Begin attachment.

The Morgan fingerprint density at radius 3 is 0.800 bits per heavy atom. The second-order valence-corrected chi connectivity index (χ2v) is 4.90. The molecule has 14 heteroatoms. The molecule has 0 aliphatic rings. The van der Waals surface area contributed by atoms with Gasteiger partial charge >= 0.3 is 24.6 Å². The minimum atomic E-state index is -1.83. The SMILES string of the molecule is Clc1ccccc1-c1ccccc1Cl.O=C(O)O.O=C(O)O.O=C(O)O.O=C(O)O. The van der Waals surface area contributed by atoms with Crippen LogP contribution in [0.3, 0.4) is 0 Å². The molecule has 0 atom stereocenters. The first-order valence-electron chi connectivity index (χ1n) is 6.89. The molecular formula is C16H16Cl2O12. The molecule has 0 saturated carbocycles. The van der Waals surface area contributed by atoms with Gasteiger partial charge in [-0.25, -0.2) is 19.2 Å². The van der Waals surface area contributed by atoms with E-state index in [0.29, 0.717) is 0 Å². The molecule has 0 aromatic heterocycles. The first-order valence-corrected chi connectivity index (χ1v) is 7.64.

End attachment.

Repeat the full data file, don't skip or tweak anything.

The Morgan fingerprint density at radius 3 is 0.800 bits per heavy atom. The second-order valence-corrected chi connectivity index (χ2v) is 4.90. The molecule has 14 heteroatoms. The molecule has 0 aliphatic rings. The van der Waals surface area contributed by atoms with Gasteiger partial charge >= 0.3 is 24.6 Å². The minimum atomic E-state index is -1.83. The SMILES string of the molecule is Clc1ccccc1-c1ccccc1Cl.O=C(O)O.O=C(O)O.O=C(O)O.O=C(O)O. The van der Waals surface area contributed by atoms with Crippen LogP contribution in [0.3, 0.4) is 0 Å². The molecule has 0 atom stereocenters. The first-order valence-electron chi connectivity index (χ1n) is 6.89. The molecular formula is C16H16Cl2O12. The molecule has 0 saturated carbocycles. The van der Waals surface area contributed by atoms with Gasteiger partial charge in [-0.25, -0.2) is 19.2 Å². The van der Waals surface area contributed by atoms with E-state index in [0.29, 0.717) is 0 Å². The molecule has 0 aromatic heterocycles. The first-order valence-corrected chi connectivity index (χ1v) is 7.64.